What doesn't make sense to me is that the 260's I've taken to 30 amps, maybe 40, so at best a combined drop of 2.6V. I have never had them fail and while their max threshold is 4V I just doubt that I just always get fets with a threshold always above 2.6-3V. Am I missing something here?
No, you are not missing anything.  It is not a hard sudden failure threshold.  FETs with Vgs slightly above threshold conduct a small current.  That generates some extra heat, but doesn't immediately fry anything.  That heat increases die temperature, which increases RdsOn and decreases threshold voltage.  At some point the excess heat becomes enough to cause thermal runaway.  Increasing temperature causes increased "off" state conduction, causing increased heating, etc.  That is why many of the Chinese induction heater circuits use high speed fans to squeeze a bit more power from a given IRFP260 ZVS circuit.  (Also, diode forward drop at the relatively low gate pull-up resistor current is well lower than spec voltage drop at full rated current.)
David Knierim

Offline Andrew321

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Re: ZVS Driven Teslacoil
« Reply #8 on: January 04, 2022, 01:14:26 AM »
Thanks Dan for all the helpful advice! I will continue to test and share progress :)

Also thanks to Mads for his helpful advice at this website. Specifically the bit about the top load.

Here is the progress so far!


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Re: ZVS Driven Teslacoil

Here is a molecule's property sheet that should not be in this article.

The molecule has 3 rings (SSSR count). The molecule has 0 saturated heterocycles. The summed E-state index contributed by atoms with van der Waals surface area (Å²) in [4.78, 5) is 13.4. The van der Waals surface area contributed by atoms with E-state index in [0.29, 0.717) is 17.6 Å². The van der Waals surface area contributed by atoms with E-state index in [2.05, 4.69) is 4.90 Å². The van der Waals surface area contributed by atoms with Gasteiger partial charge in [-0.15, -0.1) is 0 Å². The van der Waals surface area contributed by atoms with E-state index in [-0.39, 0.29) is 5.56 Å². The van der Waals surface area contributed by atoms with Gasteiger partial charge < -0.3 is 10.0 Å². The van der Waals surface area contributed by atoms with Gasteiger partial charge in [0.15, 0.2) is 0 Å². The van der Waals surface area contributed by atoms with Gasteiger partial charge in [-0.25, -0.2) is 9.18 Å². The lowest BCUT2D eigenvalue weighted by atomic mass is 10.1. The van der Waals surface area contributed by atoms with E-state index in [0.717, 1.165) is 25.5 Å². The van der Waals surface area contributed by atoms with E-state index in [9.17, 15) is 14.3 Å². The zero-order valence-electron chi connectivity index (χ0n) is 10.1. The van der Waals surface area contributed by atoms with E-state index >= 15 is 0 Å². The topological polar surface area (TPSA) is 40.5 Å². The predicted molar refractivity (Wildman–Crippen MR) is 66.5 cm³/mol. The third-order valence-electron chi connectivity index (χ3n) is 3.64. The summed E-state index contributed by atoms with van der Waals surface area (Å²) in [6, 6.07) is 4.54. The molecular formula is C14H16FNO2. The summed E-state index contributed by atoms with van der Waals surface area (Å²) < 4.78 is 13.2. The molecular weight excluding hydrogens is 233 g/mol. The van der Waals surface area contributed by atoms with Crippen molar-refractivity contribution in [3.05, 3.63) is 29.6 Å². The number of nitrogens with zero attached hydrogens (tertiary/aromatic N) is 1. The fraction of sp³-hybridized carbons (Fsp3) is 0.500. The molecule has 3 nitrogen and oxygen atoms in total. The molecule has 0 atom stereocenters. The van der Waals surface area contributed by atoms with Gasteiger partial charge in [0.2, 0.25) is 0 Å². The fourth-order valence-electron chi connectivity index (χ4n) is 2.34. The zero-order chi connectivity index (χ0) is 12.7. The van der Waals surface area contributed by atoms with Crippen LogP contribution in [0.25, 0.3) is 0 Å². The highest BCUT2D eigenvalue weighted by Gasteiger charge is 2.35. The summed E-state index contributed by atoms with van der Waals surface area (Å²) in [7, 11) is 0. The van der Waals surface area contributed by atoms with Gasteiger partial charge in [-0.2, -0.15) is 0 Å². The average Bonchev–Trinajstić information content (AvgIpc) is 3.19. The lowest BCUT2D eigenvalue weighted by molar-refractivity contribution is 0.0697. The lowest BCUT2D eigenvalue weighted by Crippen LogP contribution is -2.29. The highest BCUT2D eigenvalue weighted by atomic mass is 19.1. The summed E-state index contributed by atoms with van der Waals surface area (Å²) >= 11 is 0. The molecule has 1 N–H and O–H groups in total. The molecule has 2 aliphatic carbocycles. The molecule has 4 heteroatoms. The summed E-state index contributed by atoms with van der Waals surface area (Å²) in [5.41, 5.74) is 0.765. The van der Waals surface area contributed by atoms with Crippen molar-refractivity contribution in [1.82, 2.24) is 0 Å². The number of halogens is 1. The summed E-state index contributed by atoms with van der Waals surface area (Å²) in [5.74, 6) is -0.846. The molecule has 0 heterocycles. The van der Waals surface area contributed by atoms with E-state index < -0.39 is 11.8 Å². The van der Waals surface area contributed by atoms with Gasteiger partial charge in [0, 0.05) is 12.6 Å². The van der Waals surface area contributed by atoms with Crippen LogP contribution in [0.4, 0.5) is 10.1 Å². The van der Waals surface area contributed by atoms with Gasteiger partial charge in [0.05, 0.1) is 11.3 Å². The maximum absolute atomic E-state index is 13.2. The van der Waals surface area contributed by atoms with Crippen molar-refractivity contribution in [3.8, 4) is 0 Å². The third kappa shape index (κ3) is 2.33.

« Reply #8 on: January 04, 2022, 01:14:26 AM »

 


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January 07, 2022, 05:15:38 AM
post Re: DRSSTC tuning
[Dual Resonant Solid State Tesla coils (DRSSTC)]
davekni
January 07, 2022, 05:01:21 AM
post Re: How to prevent secondary to secondary to primary arcs?
[Dual Resonant Solid State Tesla coils (DRSSTC)]
davekni
January 07, 2022, 04:59:59 AM
post Tophat QCW 1
[Dual Resonant Solid State Tesla coils (DRSSTC)]
dbach
January 07, 2022, 02:27:35 AM
post How to prevent secondary to secondary to primary arcs?
[Dual Resonant Solid State Tesla coils (DRSSTC)]
dbach
January 07, 2022, 02:19:40 AM
post Re: General Questions
[Dual Resonant Solid State Tesla coils (DRSSTC)]
Mads Barnkob
January 06, 2022, 09:33:06 PM
post Re: First SSTC based on profdc9 PCB Pack
[Solid State Tesla Coils (SSTC)]
alan sailer
January 06, 2022, 06:09:39 PM
post Re: DRSSTC tuning
[Dual Resonant Solid State Tesla coils (DRSSTC)]
kubajed
January 06, 2022, 04:48:22 PM